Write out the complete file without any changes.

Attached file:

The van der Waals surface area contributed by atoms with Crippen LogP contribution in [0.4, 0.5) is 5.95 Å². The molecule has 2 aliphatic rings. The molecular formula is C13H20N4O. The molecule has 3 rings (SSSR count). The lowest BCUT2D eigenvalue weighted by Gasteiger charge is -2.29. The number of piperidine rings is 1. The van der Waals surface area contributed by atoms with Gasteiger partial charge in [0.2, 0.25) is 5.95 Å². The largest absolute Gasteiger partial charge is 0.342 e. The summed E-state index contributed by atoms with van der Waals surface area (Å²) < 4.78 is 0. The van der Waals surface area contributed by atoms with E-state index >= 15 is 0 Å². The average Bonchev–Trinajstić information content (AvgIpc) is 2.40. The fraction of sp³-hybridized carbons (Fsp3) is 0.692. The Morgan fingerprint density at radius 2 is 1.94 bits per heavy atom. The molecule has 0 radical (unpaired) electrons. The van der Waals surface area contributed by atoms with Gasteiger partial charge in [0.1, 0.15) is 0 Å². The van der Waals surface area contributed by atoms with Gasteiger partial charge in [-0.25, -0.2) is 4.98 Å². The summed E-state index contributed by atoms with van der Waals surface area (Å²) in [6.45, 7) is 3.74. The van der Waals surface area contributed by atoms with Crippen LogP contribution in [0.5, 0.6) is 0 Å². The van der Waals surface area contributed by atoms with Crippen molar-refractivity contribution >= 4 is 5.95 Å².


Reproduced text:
The van der Waals surface area contributed by atoms with Crippen LogP contribution in [0.4, 0.5) is 5.95 Å². The molecule has 2 aliphatic rings. The molecular formula is C13H20N4O. The molecule has 3 rings (SSSR count). The lowest BCUT2D eigenvalue weighted by Gasteiger charge is -2.29. The number of piperidine rings is 1. The van der Waals surface area contributed by atoms with Gasteiger partial charge in [0.2, 0.25) is 5.95 Å². The largest absolute Gasteiger partial charge is 0.342 e. The summed E-state index contributed by atoms with van der Waals surface area (Å²) < 4.78 is 0. The van der Waals surface area contributed by atoms with E-state index >= 15 is 0 Å². The average Bonchev–Trinajstić information content (AvgIpc) is 2.40. The fraction of sp³-hybridized carbons (Fsp3) is 0.692. The Morgan fingerprint density at radius 2 is 1.94 bits per heavy atom. The molecule has 0 radical (unpaired) electrons. The van der Waals surface area contributed by atoms with Gasteiger partial charge in [0.1, 0.15) is 0 Å². The van der Waals surface area contributed by atoms with Gasteiger partial charge in [-0.25, -0.2) is 4.98 Å². The summed E-state index contributed by atoms with van der Waals surface area (Å²) in [6.45, 7) is 3.74. The van der Waals surface area contributed by atoms with Crippen LogP contribution in [0.5, 0.6) is 0 Å². The van der Waals surface area contributed by atoms with Crippen molar-refractivity contribution >= 4 is 5.95 Å².